A DAO (Decentralized Autonomous Organization) is as an organization represented by rules encoded as a transparent computer program (smart contracts), controlled by the organization members, and not influenced by a central government.
As the rules are embedded into the code, no managers are needed, thus removing any bureaucracy or hierarchy hurdles. The most prominent example is MAKERDAO, which is a fully decentralized DAO behind the MAKER stablecoin.
Some use-cases that are being applied for DAO’s today include:
In investment DAOs, participants use the DAO’s governance tokens to vote on which projects to invest in. Such a DAO will also have an address which holds all of its assets in a multi-sig wallet which requires multiple signatures to authorize transactions used to allocate capital in a very fluid way.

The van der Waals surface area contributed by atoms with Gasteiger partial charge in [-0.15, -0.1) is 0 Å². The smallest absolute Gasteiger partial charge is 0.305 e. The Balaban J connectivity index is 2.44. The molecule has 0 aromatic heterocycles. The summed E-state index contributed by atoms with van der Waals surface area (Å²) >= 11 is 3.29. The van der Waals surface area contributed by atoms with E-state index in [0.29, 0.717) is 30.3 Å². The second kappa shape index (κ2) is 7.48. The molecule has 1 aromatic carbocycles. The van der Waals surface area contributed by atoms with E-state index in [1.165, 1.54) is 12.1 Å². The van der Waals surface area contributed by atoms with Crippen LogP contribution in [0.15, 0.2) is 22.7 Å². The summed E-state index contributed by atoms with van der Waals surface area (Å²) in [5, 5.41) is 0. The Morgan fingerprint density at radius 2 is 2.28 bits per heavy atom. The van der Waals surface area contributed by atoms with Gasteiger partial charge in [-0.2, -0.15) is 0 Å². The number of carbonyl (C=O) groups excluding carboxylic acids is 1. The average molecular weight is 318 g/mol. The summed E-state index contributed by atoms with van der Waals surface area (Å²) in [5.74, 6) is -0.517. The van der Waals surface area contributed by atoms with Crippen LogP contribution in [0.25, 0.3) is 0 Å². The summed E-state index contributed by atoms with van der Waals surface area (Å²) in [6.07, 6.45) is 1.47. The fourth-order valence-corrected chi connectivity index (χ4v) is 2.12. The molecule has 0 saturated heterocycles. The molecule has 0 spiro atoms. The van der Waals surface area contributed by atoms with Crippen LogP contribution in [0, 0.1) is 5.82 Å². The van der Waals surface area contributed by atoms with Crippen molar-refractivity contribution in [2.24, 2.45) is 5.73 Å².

One recent example is a crowdfunding round by BitDAO, a DAO which is reported to have raised $230 million from 2,497 investors in 20 min on August 16, 2021. This happened on MISO, a token launchpad by decentralized exchange Sushiswap.
According to Cooper Turley, a crypto analyst at The Defiant:
“We’re seeing a lot of DAOs raise capital to a community-owned bank account and use that capital to pay people in the same way you would a company, except it’s all being done on-chain by crypto tooling.”
– Crypto Analyst, The Defiant
The main aim of investments when it comes to DAOs is to support web3 projects by providing easy access to funding and building a thriving venture capital sector for them.
DAOs are made up of loose grassroots networks with anything, from a handful to thousands of participants, as opposed to traditional funding organizations which can be hierarchical, elitist, localized, and lacking in transparency.
Other benefits from Investment DAOs include:
Can draw investors from across the globe
More flexibility in terms of investment size and types
A social bond or uniting ethos as opposed to functional organization